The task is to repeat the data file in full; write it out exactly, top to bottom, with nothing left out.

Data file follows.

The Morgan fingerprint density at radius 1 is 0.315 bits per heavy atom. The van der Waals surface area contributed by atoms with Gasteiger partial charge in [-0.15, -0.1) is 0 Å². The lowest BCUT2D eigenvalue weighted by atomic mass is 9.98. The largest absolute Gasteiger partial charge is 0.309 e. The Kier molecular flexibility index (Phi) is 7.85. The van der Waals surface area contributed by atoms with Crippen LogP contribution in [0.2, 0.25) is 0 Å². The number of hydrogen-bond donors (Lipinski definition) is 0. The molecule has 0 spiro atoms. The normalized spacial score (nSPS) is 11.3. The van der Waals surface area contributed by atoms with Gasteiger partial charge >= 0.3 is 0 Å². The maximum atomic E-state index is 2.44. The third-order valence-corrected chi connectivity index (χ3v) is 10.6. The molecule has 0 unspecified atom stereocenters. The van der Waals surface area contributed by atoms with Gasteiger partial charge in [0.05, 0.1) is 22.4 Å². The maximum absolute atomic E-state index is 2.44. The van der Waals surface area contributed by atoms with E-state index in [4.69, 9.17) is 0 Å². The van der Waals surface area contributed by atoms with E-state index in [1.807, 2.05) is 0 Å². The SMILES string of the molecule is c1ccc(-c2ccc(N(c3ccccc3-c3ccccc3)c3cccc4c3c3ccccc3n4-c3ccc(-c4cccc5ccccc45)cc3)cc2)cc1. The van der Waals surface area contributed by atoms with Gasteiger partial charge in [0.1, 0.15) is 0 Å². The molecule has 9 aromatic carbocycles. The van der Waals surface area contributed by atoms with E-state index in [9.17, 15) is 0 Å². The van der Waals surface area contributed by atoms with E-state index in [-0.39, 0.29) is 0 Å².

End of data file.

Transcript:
The Morgan fingerprint density at radius 1 is 0.315 bits per heavy atom. The van der Waals surface area contributed by atoms with Gasteiger partial charge in [-0.15, -0.1) is 0 Å². The lowest BCUT2D eigenvalue weighted by atomic mass is 9.98. The largest absolute Gasteiger partial charge is 0.309 e. The Kier molecular flexibility index (Phi) is 7.85. The van der Waals surface area contributed by atoms with Crippen LogP contribution in [0.2, 0.25) is 0 Å². The number of hydrogen-bond donors (Lipinski definition) is 0. The molecule has 0 spiro atoms. The normalized spacial score (nSPS) is 11.3. The van der Waals surface area contributed by atoms with Gasteiger partial charge >= 0.3 is 0 Å². The maximum atomic E-state index is 2.44. The third-order valence-corrected chi connectivity index (χ3v) is 10.6. The molecule has 0 unspecified atom stereocenters. The van der Waals surface area contributed by atoms with Gasteiger partial charge in [0.05, 0.1) is 22.4 Å². The maximum absolute atomic E-state index is 2.44. The van der Waals surface area contributed by atoms with E-state index in [4.69, 9.17) is 0 Å². The van der Waals surface area contributed by atoms with E-state index in [1.807, 2.05) is 0 Å². The SMILES string of the molecule is c1ccc(-c2ccc(N(c3ccccc3-c3ccccc3)c3cccc4c3c3ccccc3n4-c3ccc(-c4cccc5ccccc45)cc3)cc2)cc1. The van der Waals surface area contributed by atoms with Gasteiger partial charge in [0.1, 0.15) is 0 Å². The molecule has 9 aromatic carbocycles. The van der Waals surface area contributed by atoms with E-state index in [9.17, 15) is 0 Å². The van der Waals surface area contributed by atoms with E-state index in [-0.39, 0.29) is 0 Å².